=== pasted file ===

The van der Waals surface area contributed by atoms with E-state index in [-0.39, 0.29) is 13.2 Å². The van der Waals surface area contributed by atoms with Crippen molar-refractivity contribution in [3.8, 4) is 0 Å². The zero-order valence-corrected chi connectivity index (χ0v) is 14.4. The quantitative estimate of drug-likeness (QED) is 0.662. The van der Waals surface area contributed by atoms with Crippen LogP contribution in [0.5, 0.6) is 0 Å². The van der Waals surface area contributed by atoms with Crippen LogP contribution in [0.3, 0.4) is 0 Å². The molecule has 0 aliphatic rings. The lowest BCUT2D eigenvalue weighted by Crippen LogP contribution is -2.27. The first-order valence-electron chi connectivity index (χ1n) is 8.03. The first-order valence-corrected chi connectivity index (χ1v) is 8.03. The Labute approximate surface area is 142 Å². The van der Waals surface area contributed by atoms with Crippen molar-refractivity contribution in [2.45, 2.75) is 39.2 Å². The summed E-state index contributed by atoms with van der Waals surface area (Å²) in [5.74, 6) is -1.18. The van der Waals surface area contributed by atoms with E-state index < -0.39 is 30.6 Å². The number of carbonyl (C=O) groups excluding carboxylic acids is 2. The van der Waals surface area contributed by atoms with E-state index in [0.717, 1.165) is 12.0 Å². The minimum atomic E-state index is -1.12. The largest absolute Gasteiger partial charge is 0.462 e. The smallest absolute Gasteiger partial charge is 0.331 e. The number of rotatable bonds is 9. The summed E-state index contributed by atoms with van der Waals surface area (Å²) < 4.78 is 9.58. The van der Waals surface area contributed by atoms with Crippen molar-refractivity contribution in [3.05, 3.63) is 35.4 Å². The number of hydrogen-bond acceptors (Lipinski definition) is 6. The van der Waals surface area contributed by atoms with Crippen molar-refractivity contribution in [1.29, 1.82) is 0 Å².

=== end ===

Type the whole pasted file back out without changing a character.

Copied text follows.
The van der Waals surface area contributed by atoms with E-state index in [-0.39, 0.29) is 13.2 Å². The van der Waals surface area contributed by atoms with Crippen molar-refractivity contribution in [3.8, 4) is 0 Å². The zero-order valence-corrected chi connectivity index (χ0v) is 14.4. The quantitative estimate of drug-likeness (QED) is 0.662. The van der Waals surface area contributed by atoms with Crippen LogP contribution in [0.5, 0.6) is 0 Å². The van der Waals surface area contributed by atoms with Crippen LogP contribution in [0.3, 0.4) is 0 Å². The molecule has 0 aliphatic rings. The lowest BCUT2D eigenvalue weighted by Crippen LogP contribution is -2.27. The first-order valence-electron chi connectivity index (χ1n) is 8.03. The first-order valence-corrected chi connectivity index (χ1v) is 8.03. The Labute approximate surface area is 142 Å². The van der Waals surface area contributed by atoms with Crippen molar-refractivity contribution in [2.45, 2.75) is 39.2 Å². The summed E-state index contributed by atoms with van der Waals surface area (Å²) in [5.74, 6) is -1.18. The van der Waals surface area contributed by atoms with E-state index < -0.39 is 30.6 Å². The number of carbonyl (C=O) groups excluding carboxylic acids is 2. The van der Waals surface area contributed by atoms with E-state index in [0.717, 1.165) is 12.0 Å². The minimum atomic E-state index is -1.12. The largest absolute Gasteiger partial charge is 0.462 e. The smallest absolute Gasteiger partial charge is 0.331 e. The number of rotatable bonds is 9. The summed E-state index contributed by atoms with van der Waals surface area (Å²) < 4.78 is 9.58. The van der Waals surface area contributed by atoms with Crippen molar-refractivity contribution in [3.05, 3.63) is 35.4 Å². The number of hydrogen-bond acceptors (Lipinski definition) is 6. The van der Waals surface area contributed by atoms with Crippen molar-refractivity contribution in [1.29, 1.82) is 0 Å².